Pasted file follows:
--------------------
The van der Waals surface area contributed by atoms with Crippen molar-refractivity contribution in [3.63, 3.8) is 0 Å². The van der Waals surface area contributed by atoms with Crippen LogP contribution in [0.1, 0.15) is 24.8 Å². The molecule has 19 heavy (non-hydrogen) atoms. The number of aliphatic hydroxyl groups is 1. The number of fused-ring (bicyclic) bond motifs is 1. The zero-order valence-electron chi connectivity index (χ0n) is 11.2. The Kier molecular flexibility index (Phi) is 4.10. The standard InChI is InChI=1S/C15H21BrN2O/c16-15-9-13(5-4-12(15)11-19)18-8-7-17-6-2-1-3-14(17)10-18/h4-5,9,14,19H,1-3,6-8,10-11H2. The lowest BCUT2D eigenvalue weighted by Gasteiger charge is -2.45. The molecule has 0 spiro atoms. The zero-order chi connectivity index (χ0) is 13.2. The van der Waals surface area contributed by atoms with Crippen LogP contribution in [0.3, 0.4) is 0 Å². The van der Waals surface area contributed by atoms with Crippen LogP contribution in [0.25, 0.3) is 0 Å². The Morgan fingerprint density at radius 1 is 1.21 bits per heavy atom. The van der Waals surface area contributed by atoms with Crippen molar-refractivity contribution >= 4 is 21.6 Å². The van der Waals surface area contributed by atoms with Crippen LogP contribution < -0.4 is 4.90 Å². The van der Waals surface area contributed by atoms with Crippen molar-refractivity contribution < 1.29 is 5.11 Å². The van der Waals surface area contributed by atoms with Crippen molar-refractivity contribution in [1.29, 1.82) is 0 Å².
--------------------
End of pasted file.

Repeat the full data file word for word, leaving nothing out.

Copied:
The van der Waals surface area contributed by atoms with Crippen molar-refractivity contribution in [3.63, 3.8) is 0 Å². The van der Waals surface area contributed by atoms with Crippen LogP contribution in [0.1, 0.15) is 24.8 Å². The molecule has 19 heavy (non-hydrogen) atoms. The number of aliphatic hydroxyl groups is 1. The number of fused-ring (bicyclic) bond motifs is 1. The zero-order valence-electron chi connectivity index (χ0n) is 11.2. The Kier molecular flexibility index (Phi) is 4.10. The standard InChI is InChI=1S/C15H21BrN2O/c16-15-9-13(5-4-12(15)11-19)18-8-7-17-6-2-1-3-14(17)10-18/h4-5,9,14,19H,1-3,6-8,10-11H2. The lowest BCUT2D eigenvalue weighted by Gasteiger charge is -2.45. The molecule has 0 spiro atoms. The zero-order chi connectivity index (χ0) is 13.2. The van der Waals surface area contributed by atoms with Crippen LogP contribution in [0.3, 0.4) is 0 Å². The van der Waals surface area contributed by atoms with Crippen LogP contribution in [0.25, 0.3) is 0 Å². The Morgan fingerprint density at radius 1 is 1.21 bits per heavy atom. The van der Waals surface area contributed by atoms with Crippen molar-refractivity contribution >= 4 is 21.6 Å². The van der Waals surface area contributed by atoms with Crippen LogP contribution < -0.4 is 4.90 Å². The van der Waals surface area contributed by atoms with Crippen molar-refractivity contribution < 1.29 is 5.11 Å². The van der Waals surface area contributed by atoms with Crippen molar-refractivity contribution in [1.29, 1.82) is 0 Å².